LANSING — State Reps. Darrin Camilleri (D-Brownstown) and Mari Manoogian (D-Birmingham) introduced a legislative package today to increase access to voting. Camilleri’s bill, House Bill 5191, would designate regular election days in May, August, and November as state holidays and Manoogian’s House Joint Resolution, calls on Congress to declare Election Day a national holiday. The package would also encourage employers to allow their employees to take at least a half-day of paid leave to ensure they have an opportunity to vote.

“Voting is at the very foundation of our democracy—it’s our best tool to hold our elected officials accountable and chart a new course for the future,” said Camilleri. “But even today, many people can’t exercise this fundamental right in a meaningful way because they can’t get the time off work. With this legislation, we have an opportunity to expand access to voting in Michigan by ensuring that residents can fulfill their civic duty without jeopardizing their job or financial security.”

Several states have already declared election days as civic holidays, while others require employers to allow employees to take paid leave time in order to vote. Manoogian and Camilleri believe their package will make it easier for Michigan residents to reach the ballot box.

“Every citizen who wishes to vote should be able to. For Americans working multiple jobs to support themselves and their families, it can be impossible to find the time to vote,” said Manoogian. “This resolution urges Congress to make Election Day in November a holiday, giving citizens more flexibility to vote, ensuring that our government is truly representative of its people.”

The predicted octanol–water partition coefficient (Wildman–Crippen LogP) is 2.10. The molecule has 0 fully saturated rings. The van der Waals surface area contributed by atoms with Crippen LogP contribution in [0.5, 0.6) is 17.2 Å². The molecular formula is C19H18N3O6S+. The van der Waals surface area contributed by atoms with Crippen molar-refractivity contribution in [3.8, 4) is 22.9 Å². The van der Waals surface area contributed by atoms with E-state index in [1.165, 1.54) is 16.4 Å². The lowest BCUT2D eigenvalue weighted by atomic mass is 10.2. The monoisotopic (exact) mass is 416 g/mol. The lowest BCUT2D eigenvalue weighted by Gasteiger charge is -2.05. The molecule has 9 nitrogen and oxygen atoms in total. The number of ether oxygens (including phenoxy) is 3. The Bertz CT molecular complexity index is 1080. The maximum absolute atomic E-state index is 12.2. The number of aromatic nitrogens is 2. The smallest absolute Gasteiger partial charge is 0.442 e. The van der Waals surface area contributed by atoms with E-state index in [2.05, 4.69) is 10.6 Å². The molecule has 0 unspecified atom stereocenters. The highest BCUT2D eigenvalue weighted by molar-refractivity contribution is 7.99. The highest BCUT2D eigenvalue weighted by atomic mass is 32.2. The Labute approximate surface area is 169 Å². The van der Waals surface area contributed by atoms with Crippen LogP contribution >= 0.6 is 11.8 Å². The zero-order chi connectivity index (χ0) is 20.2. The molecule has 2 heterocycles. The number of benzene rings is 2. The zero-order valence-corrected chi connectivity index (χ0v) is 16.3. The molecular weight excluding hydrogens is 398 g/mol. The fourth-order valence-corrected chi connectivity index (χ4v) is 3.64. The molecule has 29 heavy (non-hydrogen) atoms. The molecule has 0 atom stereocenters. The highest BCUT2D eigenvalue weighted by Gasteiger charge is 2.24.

“In the United States, voting is the most important civic duty entrusted to the people by the Constitution. It is what allows the elected representatives to respond to the will of the people, and holds elected officials accountable for their actions,” said state Rep. Robert Wittenberg (D-Huntington Woods), who co-sponsored the package. “By passing this resolution and making voting day a national holiday, the government is sending the message that the election process, and each vote, matters.”

“Gone are the days of armed blockades, reading tests and poll taxes, but their absence hasn’t meant the end of discriminatory obstacles reaching the ballot box,” said state Rep. Leslie Love (D-Detroit), who also co-sponsored the package. “By setting elections days aside as holidays, we can reaffirm our commitment to being a government by and for the people.”